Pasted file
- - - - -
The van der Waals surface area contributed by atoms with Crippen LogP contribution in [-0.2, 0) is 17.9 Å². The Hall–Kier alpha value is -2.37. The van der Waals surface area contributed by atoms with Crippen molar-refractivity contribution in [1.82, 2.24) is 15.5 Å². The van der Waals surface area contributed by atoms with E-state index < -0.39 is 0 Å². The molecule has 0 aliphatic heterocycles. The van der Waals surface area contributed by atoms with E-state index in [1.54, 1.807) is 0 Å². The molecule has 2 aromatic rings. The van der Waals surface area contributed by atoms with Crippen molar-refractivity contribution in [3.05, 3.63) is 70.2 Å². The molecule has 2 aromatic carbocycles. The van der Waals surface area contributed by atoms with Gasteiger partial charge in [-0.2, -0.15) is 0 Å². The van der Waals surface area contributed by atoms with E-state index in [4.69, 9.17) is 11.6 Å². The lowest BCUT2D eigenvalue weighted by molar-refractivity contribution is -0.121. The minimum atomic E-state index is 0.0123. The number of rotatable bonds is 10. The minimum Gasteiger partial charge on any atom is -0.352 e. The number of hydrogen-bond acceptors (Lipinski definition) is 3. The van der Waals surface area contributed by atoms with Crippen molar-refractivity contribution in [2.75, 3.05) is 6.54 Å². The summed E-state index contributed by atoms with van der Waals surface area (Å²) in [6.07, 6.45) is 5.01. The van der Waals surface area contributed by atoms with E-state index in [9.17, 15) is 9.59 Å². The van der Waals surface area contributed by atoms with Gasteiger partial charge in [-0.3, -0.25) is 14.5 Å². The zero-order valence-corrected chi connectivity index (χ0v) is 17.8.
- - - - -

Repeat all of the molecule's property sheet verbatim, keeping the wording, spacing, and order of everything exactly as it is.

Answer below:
The van der Waals surface area contributed by atoms with Crippen LogP contribution in [-0.2, 0) is 17.9 Å². The Hall–Kier alpha value is -2.37. The van der Waals surface area contributed by atoms with Crippen molar-refractivity contribution in [1.82, 2.24) is 15.5 Å². The van der Waals surface area contributed by atoms with E-state index < -0.39 is 0 Å². The molecule has 0 aliphatic heterocycles. The van der Waals surface area contributed by atoms with E-state index in [1.54, 1.807) is 0 Å². The molecule has 2 aromatic rings. The van der Waals surface area contributed by atoms with Crippen molar-refractivity contribution in [3.05, 3.63) is 70.2 Å². The molecule has 2 aromatic carbocycles. The van der Waals surface area contributed by atoms with Gasteiger partial charge in [-0.2, -0.15) is 0 Å². The van der Waals surface area contributed by atoms with E-state index in [4.69, 9.17) is 11.6 Å². The lowest BCUT2D eigenvalue weighted by molar-refractivity contribution is -0.121. The minimum atomic E-state index is 0.0123. The number of rotatable bonds is 10. The minimum Gasteiger partial charge on any atom is -0.352 e. The number of hydrogen-bond acceptors (Lipinski definition) is 3. The van der Waals surface area contributed by atoms with Crippen molar-refractivity contribution in [2.75, 3.05) is 6.54 Å². The summed E-state index contributed by atoms with van der Waals surface area (Å²) in [6.07, 6.45) is 5.01. The van der Waals surface area contributed by atoms with E-state index in [9.17, 15) is 9.59 Å². The van der Waals surface area contributed by atoms with Gasteiger partial charge in [-0.3, -0.25) is 14.5 Å². The zero-order valence-corrected chi connectivity index (χ0v) is 17.8.